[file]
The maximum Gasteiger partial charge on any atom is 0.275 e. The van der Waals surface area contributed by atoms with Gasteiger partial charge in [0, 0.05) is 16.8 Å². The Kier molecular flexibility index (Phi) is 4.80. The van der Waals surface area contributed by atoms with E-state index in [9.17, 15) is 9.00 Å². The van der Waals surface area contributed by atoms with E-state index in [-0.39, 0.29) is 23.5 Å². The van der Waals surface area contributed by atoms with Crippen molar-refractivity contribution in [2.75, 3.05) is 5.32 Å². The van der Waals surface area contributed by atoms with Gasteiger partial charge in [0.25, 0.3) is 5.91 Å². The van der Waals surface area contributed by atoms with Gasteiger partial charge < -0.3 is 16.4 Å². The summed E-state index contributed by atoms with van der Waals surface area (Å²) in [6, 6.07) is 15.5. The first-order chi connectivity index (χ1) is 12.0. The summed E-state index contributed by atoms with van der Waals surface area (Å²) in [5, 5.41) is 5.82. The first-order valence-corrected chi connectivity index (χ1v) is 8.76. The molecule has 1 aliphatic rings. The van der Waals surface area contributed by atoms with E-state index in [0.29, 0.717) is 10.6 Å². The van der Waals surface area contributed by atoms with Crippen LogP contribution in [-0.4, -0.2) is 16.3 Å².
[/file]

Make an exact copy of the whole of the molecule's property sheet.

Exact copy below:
The maximum Gasteiger partial charge on any atom is 0.275 e. The van der Waals surface area contributed by atoms with Gasteiger partial charge in [0, 0.05) is 16.8 Å². The Kier molecular flexibility index (Phi) is 4.80. The van der Waals surface area contributed by atoms with E-state index in [9.17, 15) is 9.00 Å². The van der Waals surface area contributed by atoms with E-state index in [-0.39, 0.29) is 23.5 Å². The van der Waals surface area contributed by atoms with Crippen molar-refractivity contribution in [2.75, 3.05) is 5.32 Å². The van der Waals surface area contributed by atoms with Gasteiger partial charge in [0.25, 0.3) is 5.91 Å². The van der Waals surface area contributed by atoms with Gasteiger partial charge < -0.3 is 16.4 Å². The summed E-state index contributed by atoms with van der Waals surface area (Å²) in [6, 6.07) is 15.5. The first-order chi connectivity index (χ1) is 12.0. The summed E-state index contributed by atoms with van der Waals surface area (Å²) in [5, 5.41) is 5.82. The first-order valence-corrected chi connectivity index (χ1v) is 8.76. The molecule has 1 aliphatic rings. The van der Waals surface area contributed by atoms with E-state index in [0.29, 0.717) is 10.6 Å². The van der Waals surface area contributed by atoms with Crippen LogP contribution in [-0.4, -0.2) is 16.3 Å².